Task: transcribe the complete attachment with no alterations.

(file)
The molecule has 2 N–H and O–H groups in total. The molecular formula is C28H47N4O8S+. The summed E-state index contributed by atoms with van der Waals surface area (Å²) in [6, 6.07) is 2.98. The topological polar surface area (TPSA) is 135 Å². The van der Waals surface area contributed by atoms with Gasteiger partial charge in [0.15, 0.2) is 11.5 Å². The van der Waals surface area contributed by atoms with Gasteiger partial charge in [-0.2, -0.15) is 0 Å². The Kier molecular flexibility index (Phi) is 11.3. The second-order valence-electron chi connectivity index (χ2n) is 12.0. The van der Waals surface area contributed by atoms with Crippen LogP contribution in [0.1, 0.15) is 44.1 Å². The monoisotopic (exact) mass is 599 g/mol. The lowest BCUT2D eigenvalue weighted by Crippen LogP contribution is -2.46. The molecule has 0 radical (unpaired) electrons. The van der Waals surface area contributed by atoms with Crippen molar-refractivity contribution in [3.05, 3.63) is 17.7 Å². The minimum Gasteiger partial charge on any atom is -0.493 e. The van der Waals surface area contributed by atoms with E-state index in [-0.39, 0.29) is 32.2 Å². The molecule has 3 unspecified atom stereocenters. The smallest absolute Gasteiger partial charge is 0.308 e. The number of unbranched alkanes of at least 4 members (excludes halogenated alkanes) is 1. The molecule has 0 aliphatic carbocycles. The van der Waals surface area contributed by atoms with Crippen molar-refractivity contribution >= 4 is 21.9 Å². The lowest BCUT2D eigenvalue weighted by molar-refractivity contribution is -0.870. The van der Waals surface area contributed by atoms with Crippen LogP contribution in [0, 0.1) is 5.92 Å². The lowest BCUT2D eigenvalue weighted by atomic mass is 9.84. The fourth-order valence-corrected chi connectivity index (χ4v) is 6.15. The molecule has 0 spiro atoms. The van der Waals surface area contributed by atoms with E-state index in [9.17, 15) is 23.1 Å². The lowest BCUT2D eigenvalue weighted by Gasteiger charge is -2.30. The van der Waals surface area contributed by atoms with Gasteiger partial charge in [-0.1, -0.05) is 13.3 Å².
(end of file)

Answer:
The molecule has 2 N–H and O–H groups in total. The molecular formula is C28H47N4O8S+. The summed E-state index contributed by atoms with van der Waals surface area (Å²) in [6, 6.07) is 2.98. The topological polar surface area (TPSA) is 135 Å². The van der Waals surface area contributed by atoms with Gasteiger partial charge in [0.15, 0.2) is 11.5 Å². The van der Waals surface area contributed by atoms with Gasteiger partial charge in [-0.2, -0.15) is 0 Å². The Kier molecular flexibility index (Phi) is 11.3. The second-order valence-electron chi connectivity index (χ2n) is 12.0. The van der Waals surface area contributed by atoms with Crippen LogP contribution in [0.1, 0.15) is 44.1 Å². The monoisotopic (exact) mass is 599 g/mol. The lowest BCUT2D eigenvalue weighted by Crippen LogP contribution is -2.46. The molecule has 0 radical (unpaired) electrons. The van der Waals surface area contributed by atoms with Crippen molar-refractivity contribution in [3.05, 3.63) is 17.7 Å². The minimum Gasteiger partial charge on any atom is -0.493 e. The van der Waals surface area contributed by atoms with E-state index in [-0.39, 0.29) is 32.2 Å². The molecule has 3 unspecified atom stereocenters. The smallest absolute Gasteiger partial charge is 0.308 e. The number of unbranched alkanes of at least 4 members (excludes halogenated alkanes) is 1. The molecule has 0 aliphatic carbocycles. The van der Waals surface area contributed by atoms with Crippen molar-refractivity contribution >= 4 is 21.9 Å². The lowest BCUT2D eigenvalue weighted by molar-refractivity contribution is -0.870. The van der Waals surface area contributed by atoms with Crippen LogP contribution in [0, 0.1) is 5.92 Å². The lowest BCUT2D eigenvalue weighted by atomic mass is 9.84. The fourth-order valence-corrected chi connectivity index (χ4v) is 6.15. The molecule has 0 spiro atoms. The van der Waals surface area contributed by atoms with E-state index in [9.17, 15) is 23.1 Å². The lowest BCUT2D eigenvalue weighted by Gasteiger charge is -2.30. The van der Waals surface area contributed by atoms with Gasteiger partial charge in [-0.1, -0.05) is 13.3 Å².